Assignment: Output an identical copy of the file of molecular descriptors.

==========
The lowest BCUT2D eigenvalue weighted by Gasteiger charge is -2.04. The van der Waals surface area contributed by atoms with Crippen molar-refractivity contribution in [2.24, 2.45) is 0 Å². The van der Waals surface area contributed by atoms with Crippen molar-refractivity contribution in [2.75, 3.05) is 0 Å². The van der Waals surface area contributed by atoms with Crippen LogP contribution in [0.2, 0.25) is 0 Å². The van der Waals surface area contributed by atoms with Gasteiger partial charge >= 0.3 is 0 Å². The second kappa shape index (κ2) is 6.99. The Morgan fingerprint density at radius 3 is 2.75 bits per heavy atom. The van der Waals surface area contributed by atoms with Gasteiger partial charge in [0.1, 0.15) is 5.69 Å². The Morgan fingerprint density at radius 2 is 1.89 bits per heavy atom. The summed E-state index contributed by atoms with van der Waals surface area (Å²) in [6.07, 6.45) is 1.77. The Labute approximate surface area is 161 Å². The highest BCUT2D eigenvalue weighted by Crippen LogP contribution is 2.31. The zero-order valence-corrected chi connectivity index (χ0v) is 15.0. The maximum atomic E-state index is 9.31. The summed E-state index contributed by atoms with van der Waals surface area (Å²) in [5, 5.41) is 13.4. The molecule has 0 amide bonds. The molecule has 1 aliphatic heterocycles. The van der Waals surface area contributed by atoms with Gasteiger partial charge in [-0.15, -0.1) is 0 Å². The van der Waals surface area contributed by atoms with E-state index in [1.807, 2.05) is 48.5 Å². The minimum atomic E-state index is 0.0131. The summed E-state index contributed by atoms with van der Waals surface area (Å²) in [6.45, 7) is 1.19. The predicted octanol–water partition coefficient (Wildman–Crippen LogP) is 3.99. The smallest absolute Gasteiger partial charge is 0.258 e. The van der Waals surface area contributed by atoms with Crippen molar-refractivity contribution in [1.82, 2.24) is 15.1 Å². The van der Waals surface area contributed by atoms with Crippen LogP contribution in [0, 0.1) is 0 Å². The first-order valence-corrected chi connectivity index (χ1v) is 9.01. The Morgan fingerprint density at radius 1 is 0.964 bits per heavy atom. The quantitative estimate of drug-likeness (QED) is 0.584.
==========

The lowest BCUT2D eigenvalue weighted by Gasteiger charge is -2.04. The van der Waals surface area contributed by atoms with Crippen molar-refractivity contribution in [2.24, 2.45) is 0 Å². The van der Waals surface area contributed by atoms with Crippen molar-refractivity contribution in [2.75, 3.05) is 0 Å². The van der Waals surface area contributed by atoms with Crippen LogP contribution in [0.2, 0.25) is 0 Å². The van der Waals surface area contributed by atoms with Gasteiger partial charge >= 0.3 is 0 Å². The second kappa shape index (κ2) is 6.99. The Morgan fingerprint density at radius 3 is 2.75 bits per heavy atom. The van der Waals surface area contributed by atoms with Gasteiger partial charge in [0.1, 0.15) is 5.69 Å². The Morgan fingerprint density at radius 2 is 1.89 bits per heavy atom. The summed E-state index contributed by atoms with van der Waals surface area (Å²) in [6.07, 6.45) is 1.77. The Labute approximate surface area is 161 Å². The highest BCUT2D eigenvalue weighted by Crippen LogP contribution is 2.31. The zero-order valence-corrected chi connectivity index (χ0v) is 15.0. The maximum atomic E-state index is 9.31. The summed E-state index contributed by atoms with van der Waals surface area (Å²) in [5, 5.41) is 13.4. The molecule has 0 amide bonds. The molecule has 1 aliphatic heterocycles. The van der Waals surface area contributed by atoms with Gasteiger partial charge in [-0.15, -0.1) is 0 Å². The van der Waals surface area contributed by atoms with E-state index in [1.807, 2.05) is 48.5 Å². The minimum atomic E-state index is 0.0131. The summed E-state index contributed by atoms with van der Waals surface area (Å²) in [6.45, 7) is 1.19. The predicted octanol–water partition coefficient (Wildman–Crippen LogP) is 3.99. The smallest absolute Gasteiger partial charge is 0.258 e. The van der Waals surface area contributed by atoms with Crippen molar-refractivity contribution in [1.82, 2.24) is 15.1 Å². The van der Waals surface area contributed by atoms with Crippen LogP contribution in [0, 0.1) is 0 Å². The first-order valence-corrected chi connectivity index (χ1v) is 9.01. The Morgan fingerprint density at radius 1 is 0.964 bits per heavy atom. The quantitative estimate of drug-likeness (QED) is 0.584.